Ad platforms and tools that rely on third-party data won’t have access to this information, meaning that they will take a major hit once third-party cookies have been phased out. The concern is that while this may be good for consumer privacy, it will also mean that advertising budgets previously allocated to third-party platforms will now go to Google.

This concern has been voiced in a joint statement by the Association of National Advertising and the American Association of Advertising Agencies which said “Google’s decision to block third-party cookies in Chrome could have major competitive impacts for digital businesses, consumer services, and technological innovation.”

4. Google will keep tracking people

While no longer tracking individuals using third-party cookies, Google will continue to track users through other technologies such as its Privacy Sandbox and FLoC technology that tracks groups of people instead of individuals.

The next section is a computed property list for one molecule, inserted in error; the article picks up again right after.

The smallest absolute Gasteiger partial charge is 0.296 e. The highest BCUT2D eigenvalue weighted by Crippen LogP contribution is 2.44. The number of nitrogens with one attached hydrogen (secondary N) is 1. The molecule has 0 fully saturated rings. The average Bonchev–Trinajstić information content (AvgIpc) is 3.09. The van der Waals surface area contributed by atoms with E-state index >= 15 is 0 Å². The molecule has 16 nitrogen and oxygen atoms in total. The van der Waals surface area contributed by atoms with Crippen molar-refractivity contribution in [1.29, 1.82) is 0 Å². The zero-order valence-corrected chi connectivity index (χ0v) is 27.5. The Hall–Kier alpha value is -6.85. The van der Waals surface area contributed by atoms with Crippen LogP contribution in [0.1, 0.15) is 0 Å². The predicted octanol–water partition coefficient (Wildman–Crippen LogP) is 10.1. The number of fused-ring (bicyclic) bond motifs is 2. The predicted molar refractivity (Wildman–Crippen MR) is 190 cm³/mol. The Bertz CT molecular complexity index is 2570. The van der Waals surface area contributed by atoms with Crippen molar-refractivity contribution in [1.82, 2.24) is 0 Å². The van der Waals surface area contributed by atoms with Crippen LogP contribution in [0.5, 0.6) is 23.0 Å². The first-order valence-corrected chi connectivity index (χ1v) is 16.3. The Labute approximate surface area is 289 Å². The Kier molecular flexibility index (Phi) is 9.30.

“Our latest tests of FLoC show one way to effectively take third-party cookies out of the advertising equation and instead hide individuals within large crowds of people with common interests,” Google explained in an announcement.

5. Third-Party Data vs. Third-Party Cookies

There is an important distinction that needs to be made between third-party cookies and third-party data.

While Google will block third-party cookies, this does not mean that businesses will stop collecting data about visitors’ behavior beyond their website.